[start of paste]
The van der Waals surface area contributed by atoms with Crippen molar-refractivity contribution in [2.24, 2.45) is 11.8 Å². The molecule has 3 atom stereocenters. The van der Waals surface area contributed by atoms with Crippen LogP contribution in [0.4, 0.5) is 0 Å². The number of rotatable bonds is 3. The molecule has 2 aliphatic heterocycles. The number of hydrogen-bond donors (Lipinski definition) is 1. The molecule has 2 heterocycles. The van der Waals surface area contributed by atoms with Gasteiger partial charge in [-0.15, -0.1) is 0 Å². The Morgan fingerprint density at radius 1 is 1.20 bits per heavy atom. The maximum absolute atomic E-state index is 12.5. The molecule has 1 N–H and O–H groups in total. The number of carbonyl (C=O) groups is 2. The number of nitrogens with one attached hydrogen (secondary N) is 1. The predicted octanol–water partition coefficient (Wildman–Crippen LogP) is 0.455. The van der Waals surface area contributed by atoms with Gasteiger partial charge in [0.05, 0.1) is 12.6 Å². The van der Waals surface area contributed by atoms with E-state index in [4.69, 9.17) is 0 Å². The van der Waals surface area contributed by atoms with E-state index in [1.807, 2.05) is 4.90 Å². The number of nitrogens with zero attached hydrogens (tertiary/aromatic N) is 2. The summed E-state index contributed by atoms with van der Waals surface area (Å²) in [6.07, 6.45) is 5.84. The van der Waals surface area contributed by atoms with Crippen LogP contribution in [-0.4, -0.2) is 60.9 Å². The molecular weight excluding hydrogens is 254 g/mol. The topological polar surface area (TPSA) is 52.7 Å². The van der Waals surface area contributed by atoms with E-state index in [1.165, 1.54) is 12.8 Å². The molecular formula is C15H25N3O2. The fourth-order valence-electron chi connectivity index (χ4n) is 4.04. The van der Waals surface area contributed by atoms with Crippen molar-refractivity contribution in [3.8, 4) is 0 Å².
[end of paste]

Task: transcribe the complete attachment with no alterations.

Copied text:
The van der Waals surface area contributed by atoms with Crippen molar-refractivity contribution in [2.24, 2.45) is 11.8 Å². The molecule has 3 atom stereocenters. The van der Waals surface area contributed by atoms with Crippen LogP contribution in [0.4, 0.5) is 0 Å². The number of rotatable bonds is 3. The molecule has 2 aliphatic heterocycles. The number of hydrogen-bond donors (Lipinski definition) is 1. The molecule has 2 heterocycles. The van der Waals surface area contributed by atoms with Gasteiger partial charge in [-0.15, -0.1) is 0 Å². The Morgan fingerprint density at radius 1 is 1.20 bits per heavy atom. The maximum absolute atomic E-state index is 12.5. The molecule has 1 N–H and O–H groups in total. The number of carbonyl (C=O) groups is 2. The number of nitrogens with one attached hydrogen (secondary N) is 1. The predicted octanol–water partition coefficient (Wildman–Crippen LogP) is 0.455. The van der Waals surface area contributed by atoms with Gasteiger partial charge in [0.05, 0.1) is 12.6 Å². The van der Waals surface area contributed by atoms with E-state index in [4.69, 9.17) is 0 Å². The van der Waals surface area contributed by atoms with E-state index in [1.807, 2.05) is 4.90 Å². The number of nitrogens with zero attached hydrogens (tertiary/aromatic N) is 2. The summed E-state index contributed by atoms with van der Waals surface area (Å²) in [6.07, 6.45) is 5.84. The van der Waals surface area contributed by atoms with Crippen LogP contribution in [-0.4, -0.2) is 60.9 Å². The molecular weight excluding hydrogens is 254 g/mol. The topological polar surface area (TPSA) is 52.7 Å². The van der Waals surface area contributed by atoms with E-state index in [1.165, 1.54) is 12.8 Å². The molecular formula is C15H25N3O2. The fourth-order valence-electron chi connectivity index (χ4n) is 4.04. The van der Waals surface area contributed by atoms with Crippen molar-refractivity contribution in [3.8, 4) is 0 Å².